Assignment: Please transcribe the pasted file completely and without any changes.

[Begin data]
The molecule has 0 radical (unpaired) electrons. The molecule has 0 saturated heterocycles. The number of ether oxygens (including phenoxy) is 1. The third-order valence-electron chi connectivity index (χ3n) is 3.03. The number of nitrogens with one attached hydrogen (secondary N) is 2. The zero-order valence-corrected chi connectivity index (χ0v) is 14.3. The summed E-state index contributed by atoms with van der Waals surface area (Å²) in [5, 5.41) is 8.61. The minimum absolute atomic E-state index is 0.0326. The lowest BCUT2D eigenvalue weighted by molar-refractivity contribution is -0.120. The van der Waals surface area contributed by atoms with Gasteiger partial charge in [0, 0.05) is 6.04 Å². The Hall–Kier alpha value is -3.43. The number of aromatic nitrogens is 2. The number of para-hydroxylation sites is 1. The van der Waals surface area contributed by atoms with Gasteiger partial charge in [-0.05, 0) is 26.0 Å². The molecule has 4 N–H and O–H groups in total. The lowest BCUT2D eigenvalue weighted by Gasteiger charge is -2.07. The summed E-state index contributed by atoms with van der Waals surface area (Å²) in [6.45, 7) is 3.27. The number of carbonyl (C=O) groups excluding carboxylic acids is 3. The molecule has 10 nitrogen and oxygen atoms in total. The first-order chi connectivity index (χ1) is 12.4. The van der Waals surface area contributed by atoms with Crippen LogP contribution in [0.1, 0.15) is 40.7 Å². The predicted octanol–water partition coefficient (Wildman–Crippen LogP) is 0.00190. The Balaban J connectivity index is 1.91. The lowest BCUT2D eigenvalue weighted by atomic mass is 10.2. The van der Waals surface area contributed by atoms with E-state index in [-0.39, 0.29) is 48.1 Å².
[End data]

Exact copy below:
The molecule has 0 radical (unpaired) electrons. The molecule has 0 saturated heterocycles. The number of ether oxygens (including phenoxy) is 1. The third-order valence-electron chi connectivity index (χ3n) is 3.03. The number of nitrogens with one attached hydrogen (secondary N) is 2. The zero-order valence-corrected chi connectivity index (χ0v) is 14.3. The summed E-state index contributed by atoms with van der Waals surface area (Å²) in [5, 5.41) is 8.61. The minimum absolute atomic E-state index is 0.0326. The lowest BCUT2D eigenvalue weighted by molar-refractivity contribution is -0.120. The van der Waals surface area contributed by atoms with Gasteiger partial charge in [0, 0.05) is 6.04 Å². The Hall–Kier alpha value is -3.43. The number of aromatic nitrogens is 2. The number of para-hydroxylation sites is 1. The van der Waals surface area contributed by atoms with Gasteiger partial charge in [-0.05, 0) is 26.0 Å². The molecule has 4 N–H and O–H groups in total. The lowest BCUT2D eigenvalue weighted by Gasteiger charge is -2.07. The summed E-state index contributed by atoms with van der Waals surface area (Å²) in [6.45, 7) is 3.27. The number of carbonyl (C=O) groups excluding carboxylic acids is 3. The molecule has 10 nitrogen and oxygen atoms in total. The first-order chi connectivity index (χ1) is 12.4. The van der Waals surface area contributed by atoms with Crippen LogP contribution in [0.1, 0.15) is 40.7 Å². The predicted octanol–water partition coefficient (Wildman–Crippen LogP) is 0.00190. The Balaban J connectivity index is 1.91. The lowest BCUT2D eigenvalue weighted by atomic mass is 10.2. The van der Waals surface area contributed by atoms with E-state index in [-0.39, 0.29) is 48.1 Å².